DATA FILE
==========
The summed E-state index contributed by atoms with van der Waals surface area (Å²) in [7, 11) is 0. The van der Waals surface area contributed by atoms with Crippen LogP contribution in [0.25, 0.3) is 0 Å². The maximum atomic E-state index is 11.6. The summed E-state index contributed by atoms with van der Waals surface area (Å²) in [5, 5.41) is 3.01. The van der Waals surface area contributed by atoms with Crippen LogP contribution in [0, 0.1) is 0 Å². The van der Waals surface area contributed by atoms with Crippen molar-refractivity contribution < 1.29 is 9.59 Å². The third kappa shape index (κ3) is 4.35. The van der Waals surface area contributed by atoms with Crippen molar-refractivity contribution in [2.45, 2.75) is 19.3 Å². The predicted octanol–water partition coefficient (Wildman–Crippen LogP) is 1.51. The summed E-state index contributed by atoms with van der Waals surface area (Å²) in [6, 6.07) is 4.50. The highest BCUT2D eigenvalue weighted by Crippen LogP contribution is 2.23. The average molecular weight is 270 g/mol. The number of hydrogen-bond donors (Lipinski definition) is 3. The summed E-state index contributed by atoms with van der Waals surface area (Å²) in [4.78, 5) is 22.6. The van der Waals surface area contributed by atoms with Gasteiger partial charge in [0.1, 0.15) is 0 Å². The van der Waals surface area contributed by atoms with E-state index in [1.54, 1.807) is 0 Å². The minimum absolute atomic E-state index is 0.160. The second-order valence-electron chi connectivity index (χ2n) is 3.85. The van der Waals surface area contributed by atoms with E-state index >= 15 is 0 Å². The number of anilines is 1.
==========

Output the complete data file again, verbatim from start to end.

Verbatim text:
The summed E-state index contributed by atoms with van der Waals surface area (Å²) in [7, 11) is 0. The van der Waals surface area contributed by atoms with Crippen LogP contribution in [0.25, 0.3) is 0 Å². The maximum atomic E-state index is 11.6. The summed E-state index contributed by atoms with van der Waals surface area (Å²) in [5, 5.41) is 3.01. The van der Waals surface area contributed by atoms with Crippen LogP contribution in [0, 0.1) is 0 Å². The van der Waals surface area contributed by atoms with Crippen molar-refractivity contribution < 1.29 is 9.59 Å². The third kappa shape index (κ3) is 4.35. The van der Waals surface area contributed by atoms with Crippen molar-refractivity contribution in [2.45, 2.75) is 19.3 Å². The predicted octanol–water partition coefficient (Wildman–Crippen LogP) is 1.51. The summed E-state index contributed by atoms with van der Waals surface area (Å²) in [6, 6.07) is 4.50. The highest BCUT2D eigenvalue weighted by Crippen LogP contribution is 2.23. The average molecular weight is 270 g/mol. The number of hydrogen-bond donors (Lipinski definition) is 3. The summed E-state index contributed by atoms with van der Waals surface area (Å²) in [4.78, 5) is 22.6. The van der Waals surface area contributed by atoms with Gasteiger partial charge in [0.1, 0.15) is 0 Å². The van der Waals surface area contributed by atoms with E-state index in [1.54, 1.807) is 0 Å². The minimum absolute atomic E-state index is 0.160. The second-order valence-electron chi connectivity index (χ2n) is 3.85. The van der Waals surface area contributed by atoms with E-state index >= 15 is 0 Å². The number of anilines is 1.